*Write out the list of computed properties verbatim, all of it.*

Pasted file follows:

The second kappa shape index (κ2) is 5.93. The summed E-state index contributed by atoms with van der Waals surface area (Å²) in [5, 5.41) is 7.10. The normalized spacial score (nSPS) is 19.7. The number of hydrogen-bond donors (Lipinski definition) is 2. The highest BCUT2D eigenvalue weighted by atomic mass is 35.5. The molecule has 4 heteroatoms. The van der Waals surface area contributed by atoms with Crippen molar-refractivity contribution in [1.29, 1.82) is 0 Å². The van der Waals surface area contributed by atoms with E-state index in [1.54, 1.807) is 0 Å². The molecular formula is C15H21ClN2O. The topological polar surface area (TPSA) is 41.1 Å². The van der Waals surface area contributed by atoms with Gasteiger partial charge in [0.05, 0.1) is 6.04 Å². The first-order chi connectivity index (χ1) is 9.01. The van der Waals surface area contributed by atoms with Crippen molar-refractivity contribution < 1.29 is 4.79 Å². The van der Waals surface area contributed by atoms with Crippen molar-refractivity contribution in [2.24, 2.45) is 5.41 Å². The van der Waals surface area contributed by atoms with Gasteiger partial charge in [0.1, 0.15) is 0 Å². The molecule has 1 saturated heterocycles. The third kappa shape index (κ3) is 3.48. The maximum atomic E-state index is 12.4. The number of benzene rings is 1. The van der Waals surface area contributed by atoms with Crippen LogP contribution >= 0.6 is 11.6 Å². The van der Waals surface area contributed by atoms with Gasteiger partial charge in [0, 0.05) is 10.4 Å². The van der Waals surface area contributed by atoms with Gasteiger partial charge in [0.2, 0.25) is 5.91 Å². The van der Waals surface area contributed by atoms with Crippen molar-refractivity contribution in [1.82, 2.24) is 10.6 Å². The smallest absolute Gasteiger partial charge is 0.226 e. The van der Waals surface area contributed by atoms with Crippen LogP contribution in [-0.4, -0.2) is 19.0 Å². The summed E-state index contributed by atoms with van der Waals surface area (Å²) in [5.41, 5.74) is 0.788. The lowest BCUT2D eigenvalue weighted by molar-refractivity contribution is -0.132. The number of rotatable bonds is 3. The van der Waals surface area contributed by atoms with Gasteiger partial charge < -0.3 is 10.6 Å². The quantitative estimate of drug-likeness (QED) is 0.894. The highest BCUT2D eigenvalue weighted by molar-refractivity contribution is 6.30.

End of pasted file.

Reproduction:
The second kappa shape index (κ2) is 5.93. The summed E-state index contributed by atoms with van der Waals surface area (Å²) in [5, 5.41) is 7.10. The normalized spacial score (nSPS) is 19.7. The number of hydrogen-bond donors (Lipinski definition) is 2. The highest BCUT2D eigenvalue weighted by atomic mass is 35.5. The molecule has 4 heteroatoms. The van der Waals surface area contributed by atoms with Crippen molar-refractivity contribution in [1.29, 1.82) is 0 Å². The van der Waals surface area contributed by atoms with E-state index in [1.54, 1.807) is 0 Å². The molecular formula is C15H21ClN2O. The topological polar surface area (TPSA) is 41.1 Å². The van der Waals surface area contributed by atoms with Gasteiger partial charge in [0.05, 0.1) is 6.04 Å². The first-order chi connectivity index (χ1) is 9.01. The van der Waals surface area contributed by atoms with Crippen molar-refractivity contribution < 1.29 is 4.79 Å². The van der Waals surface area contributed by atoms with Crippen molar-refractivity contribution in [2.24, 2.45) is 5.41 Å². The van der Waals surface area contributed by atoms with Gasteiger partial charge in [0.1, 0.15) is 0 Å². The molecule has 1 saturated heterocycles. The third kappa shape index (κ3) is 3.48. The maximum atomic E-state index is 12.4. The number of benzene rings is 1. The van der Waals surface area contributed by atoms with Crippen LogP contribution >= 0.6 is 11.6 Å². The van der Waals surface area contributed by atoms with Gasteiger partial charge in [0, 0.05) is 10.4 Å². The van der Waals surface area contributed by atoms with Gasteiger partial charge in [0.2, 0.25) is 5.91 Å². The van der Waals surface area contributed by atoms with Crippen molar-refractivity contribution in [1.82, 2.24) is 10.6 Å². The smallest absolute Gasteiger partial charge is 0.226 e. The van der Waals surface area contributed by atoms with Crippen LogP contribution in [-0.4, -0.2) is 19.0 Å². The summed E-state index contributed by atoms with van der Waals surface area (Å²) in [5.41, 5.74) is 0.788. The lowest BCUT2D eigenvalue weighted by molar-refractivity contribution is -0.132. The number of rotatable bonds is 3. The van der Waals surface area contributed by atoms with Gasteiger partial charge < -0.3 is 10.6 Å². The quantitative estimate of drug-likeness (QED) is 0.894. The highest BCUT2D eigenvalue weighted by molar-refractivity contribution is 6.30.